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Mastodons, mammoths, and moms

5/13/2012 - Mastodons, mammoths, and moms


San Bernardino County Museum

2024 Orange Tree Lane • Redlands CA 92374 • (909) 307-2669 •


Date: March 8, 2012

Release date: IMMEDIATELY


Jennifer Reynolds, Media Specialist • (909) 307-2669 ext. 278 •

Eric Scott, Curator of Paleontology • (909) 307-2669 ext. 241 •


Event date:       Sunday, May 13, 2012

Event place:      Apple Valley, CA


Mastodons, mammoths, and moms

Nothing says Mothers’ Day quite like an afternoon museum talk about … extinct elephants? On Sunday, May 13, 2012, celebrate Mothers’ Day in a unique way with San Bernardino County Museum Curator of Paleontology Eric Scott, who will present a talk entitled “Mastodons, Mammoths, and Moms” at 2:00 p.m. at the Victor Valley Museum in Apple Valley. This program is free with museum admission.


Fossil remains of extinct elephants—giant mammoths and smaller, more primitive mastodons—are common from Pleistocene (“Ice Age”) sites throughout inland southern California as well as most of North America. San Bernardino County Museum paleontologists have been very successful in finding and preserving large numbers of fossils of these extinct animals, including mammoths from Victorville and Las Vegas and giant mastodons from Hemet. The abundance of these remains in our region reflects a similar abundance elsewhere on the continent. In fact, some of the earliest records of fossil animals from North America are fossils of mastodons and mammoths, and many icons of American History—including Cotton Mather, George Washington, Thomas Jefferson, and Ben Franklin—actively collected remains of these animals.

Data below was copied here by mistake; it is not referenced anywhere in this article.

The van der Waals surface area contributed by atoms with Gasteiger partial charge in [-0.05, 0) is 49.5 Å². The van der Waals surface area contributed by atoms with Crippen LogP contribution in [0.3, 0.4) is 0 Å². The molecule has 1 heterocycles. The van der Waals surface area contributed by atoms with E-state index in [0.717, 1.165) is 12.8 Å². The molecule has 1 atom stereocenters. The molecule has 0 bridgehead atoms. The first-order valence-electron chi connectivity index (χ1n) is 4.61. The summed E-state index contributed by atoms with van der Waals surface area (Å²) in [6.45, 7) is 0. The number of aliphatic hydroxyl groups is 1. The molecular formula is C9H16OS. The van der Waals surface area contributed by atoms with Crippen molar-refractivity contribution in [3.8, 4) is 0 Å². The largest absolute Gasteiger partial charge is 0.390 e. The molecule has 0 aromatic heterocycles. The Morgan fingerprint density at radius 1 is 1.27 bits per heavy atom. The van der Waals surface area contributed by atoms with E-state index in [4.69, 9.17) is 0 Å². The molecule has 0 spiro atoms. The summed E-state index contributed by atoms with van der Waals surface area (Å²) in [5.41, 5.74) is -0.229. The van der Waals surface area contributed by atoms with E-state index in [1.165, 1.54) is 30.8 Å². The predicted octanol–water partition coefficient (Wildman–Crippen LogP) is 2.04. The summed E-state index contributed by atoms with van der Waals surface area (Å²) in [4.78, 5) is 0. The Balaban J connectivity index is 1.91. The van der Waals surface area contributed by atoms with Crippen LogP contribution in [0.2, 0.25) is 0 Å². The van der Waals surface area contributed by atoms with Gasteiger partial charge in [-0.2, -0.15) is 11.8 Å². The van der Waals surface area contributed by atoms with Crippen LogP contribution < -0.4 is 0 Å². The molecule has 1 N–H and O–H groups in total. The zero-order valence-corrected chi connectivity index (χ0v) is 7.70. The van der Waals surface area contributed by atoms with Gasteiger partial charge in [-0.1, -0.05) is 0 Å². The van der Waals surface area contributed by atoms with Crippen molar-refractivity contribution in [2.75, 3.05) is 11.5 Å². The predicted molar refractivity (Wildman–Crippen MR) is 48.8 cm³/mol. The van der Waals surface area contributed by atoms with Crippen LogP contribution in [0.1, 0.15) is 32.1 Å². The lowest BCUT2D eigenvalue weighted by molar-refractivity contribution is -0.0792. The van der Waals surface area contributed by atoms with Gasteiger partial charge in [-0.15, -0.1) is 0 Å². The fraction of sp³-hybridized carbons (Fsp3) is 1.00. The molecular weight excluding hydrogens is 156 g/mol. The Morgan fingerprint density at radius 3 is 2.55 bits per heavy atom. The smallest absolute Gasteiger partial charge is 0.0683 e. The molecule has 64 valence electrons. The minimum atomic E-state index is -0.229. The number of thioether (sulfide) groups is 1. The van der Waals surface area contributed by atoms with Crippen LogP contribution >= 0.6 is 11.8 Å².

“Here at the San Bernardino County Museum, our collections are full of fossil remains of mammoths and mastodons from inland, from the deserts, from all over the place,” said Scott. “These fossils give us more than a connection with the Ice Ages. They also provide a link with our uniquely American heritage. In effect, mastodons and mammoths gave birth to vertebrate paleontology in America.”


Scott’s presentation will review the history of early discoveries of mastodons and mammoths in North America and discuss recent finds in our region. “What is the connection between mothers and extinct mammoths and mastodons? You’ll just have to come to the talk to find that out,” said Scott.


The Victor Valley Museum, a branch of the San Bernardino County Museum, is at 11873 Apple Valley Road in Apple Valley. The museum is open Wednesday through Sunday from 10 a.m. to 4 p.m. Admission is $5 (adult), $4 (senior or military), and $2.50 (student). Children under 5 and San Bernardino County Museum Association members are free. Parking is free. For more information, visit


The museum is accessible to persons with disabilities. If assistive listening devices or other auxiliary aids are needed in order to participate in museum exhibits or programs, requests should be made through Museum Visitor Services at least three business days prior to your visit. Visitor Services’ telephone number is 909-307-2669 ext. 229 or (TDD) 909-792-1462.



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